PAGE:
Mortimer Levitt, 98, who built a men's fashion empire of made-to-measure shirts, starting with one Custom Shop Shirtmakers store in New York and growing to include more than 60 other shops across the country, died July 12 at his summer home in Greens Farms, Conn., of complications from a stroke.

The self-made mogul was born in Brooklyn, N.Y., and dropped out of high school to help support his mother and brothers. At age 20, he started a business of custom-order men's shirts priced at $2.15 each. From then on, he kept the price far lower than the typical cost of a custom-made shirt.

He opened his first store on Broadway near 36th Street in Manhattan in 1937. Before he sold his business 60 years later, he had shops in upscale malls and shopping districts in many cities. His stores also carried other menswear, such as ties and suits.

After amassing his fortune as a businessman, Mr. Levitt used some of it to support the arts. Two years ago, he gave Pasadena, Calif., $250,000 to restore the band shell in the city's Memorial Park. The shell, built in the 1930s, is now named the Levitt Pavilion for the Performing Arts. He also promised $100,000 a year for five years in a matching-funds program to help launch a free summer concert series at the pavilion.

The Pasadena project is one of several like it that Levitt had sponsored in recent years. Others are in Harrisburg, Pa., and Westport, Conn., near his summer home.

He was a founder of the Manhattan Theatre Club in New York and for more than 25 years served as chairman of the board of Young Concert Artists, which fosters the careers of promising young classical musicians. Pianist Emanuel Ax and violinist Pinchas Zuckerman once were part of the program.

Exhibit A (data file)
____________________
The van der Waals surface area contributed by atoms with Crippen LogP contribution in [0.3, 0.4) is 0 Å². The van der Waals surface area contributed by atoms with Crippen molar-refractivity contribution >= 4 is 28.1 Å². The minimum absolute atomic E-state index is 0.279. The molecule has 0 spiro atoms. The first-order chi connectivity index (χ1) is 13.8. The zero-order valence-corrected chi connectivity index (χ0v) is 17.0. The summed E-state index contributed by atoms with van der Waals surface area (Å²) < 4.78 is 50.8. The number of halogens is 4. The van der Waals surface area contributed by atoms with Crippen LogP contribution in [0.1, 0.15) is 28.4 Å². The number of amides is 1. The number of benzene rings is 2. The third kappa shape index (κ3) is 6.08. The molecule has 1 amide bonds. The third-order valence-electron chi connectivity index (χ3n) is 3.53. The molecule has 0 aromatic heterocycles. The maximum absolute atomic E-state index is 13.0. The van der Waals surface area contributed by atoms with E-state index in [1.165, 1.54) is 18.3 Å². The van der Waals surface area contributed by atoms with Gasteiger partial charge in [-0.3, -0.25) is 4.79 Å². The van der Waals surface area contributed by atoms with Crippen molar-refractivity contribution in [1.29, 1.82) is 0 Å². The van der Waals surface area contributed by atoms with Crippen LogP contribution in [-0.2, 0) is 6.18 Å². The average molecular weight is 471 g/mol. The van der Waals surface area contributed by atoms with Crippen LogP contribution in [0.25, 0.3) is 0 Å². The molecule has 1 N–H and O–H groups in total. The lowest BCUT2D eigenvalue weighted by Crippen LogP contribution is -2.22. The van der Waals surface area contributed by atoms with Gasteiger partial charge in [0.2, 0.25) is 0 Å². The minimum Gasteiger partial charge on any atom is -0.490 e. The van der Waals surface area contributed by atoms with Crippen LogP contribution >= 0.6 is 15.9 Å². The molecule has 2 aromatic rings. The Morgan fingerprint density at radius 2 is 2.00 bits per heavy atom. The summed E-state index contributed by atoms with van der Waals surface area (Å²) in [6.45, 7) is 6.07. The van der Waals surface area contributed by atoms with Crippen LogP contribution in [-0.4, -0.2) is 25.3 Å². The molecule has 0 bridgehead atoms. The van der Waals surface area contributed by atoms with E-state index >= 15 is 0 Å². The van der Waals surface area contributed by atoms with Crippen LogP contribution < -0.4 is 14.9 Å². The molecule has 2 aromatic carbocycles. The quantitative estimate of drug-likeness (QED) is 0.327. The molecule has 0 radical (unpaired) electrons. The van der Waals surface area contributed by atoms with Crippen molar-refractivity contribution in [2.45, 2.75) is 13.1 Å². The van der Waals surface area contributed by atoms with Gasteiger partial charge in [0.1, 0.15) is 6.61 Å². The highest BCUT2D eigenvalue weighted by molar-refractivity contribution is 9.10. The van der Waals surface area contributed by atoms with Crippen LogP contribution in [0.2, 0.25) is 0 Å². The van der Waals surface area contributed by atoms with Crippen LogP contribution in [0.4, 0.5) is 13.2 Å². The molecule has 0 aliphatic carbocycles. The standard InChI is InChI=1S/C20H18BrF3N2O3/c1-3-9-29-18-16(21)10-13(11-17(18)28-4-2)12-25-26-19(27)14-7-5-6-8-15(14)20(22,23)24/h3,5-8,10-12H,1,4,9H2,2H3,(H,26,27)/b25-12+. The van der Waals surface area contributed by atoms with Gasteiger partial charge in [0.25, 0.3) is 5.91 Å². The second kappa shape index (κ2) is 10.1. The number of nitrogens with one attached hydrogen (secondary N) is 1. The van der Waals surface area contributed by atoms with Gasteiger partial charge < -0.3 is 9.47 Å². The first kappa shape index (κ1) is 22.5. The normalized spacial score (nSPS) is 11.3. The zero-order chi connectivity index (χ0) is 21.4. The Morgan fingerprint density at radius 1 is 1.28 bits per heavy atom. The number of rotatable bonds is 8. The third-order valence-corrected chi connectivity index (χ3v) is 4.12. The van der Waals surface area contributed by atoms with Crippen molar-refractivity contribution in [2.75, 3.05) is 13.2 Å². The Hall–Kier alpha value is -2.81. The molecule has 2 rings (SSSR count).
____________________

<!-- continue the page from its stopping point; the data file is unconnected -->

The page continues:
Levitt's passion for classical music began on a ski trip when he heard the overture to Richard Wagner's opera "Tristan and Isolde" on the radio. He returned to New York and bought a record player and dozens of albums. For some years, he held musicales at his Manhattan townhouse and, at age 47, started taking piano lessons.

A flamboyant dresser who knew the rules of good taste, Mr. Levitt wrote several how-to books about men's fashion. "The Executive Look and How to Get It" (1981) and "Class, What It Is and How to Acquire It" (1984) attracted attention in part because of Mr. Levitt's writing style.

"Fashion is an industry rip-off. Forget it! Stay with the classics," he wrote in the first book. He complained that the long-necked President Lyndon B. Johnson wore his shirt collars too low and scolded a prominent business executive he knew who boasted about buying "rejected" shirts on sale, even though he bought them in Mr. Levitt's store.

His marriage to Anne Fleisher ended in divorce.

Survivors include his second wife, the former Anne Marie "Mimi" Gratzinger, and their two children.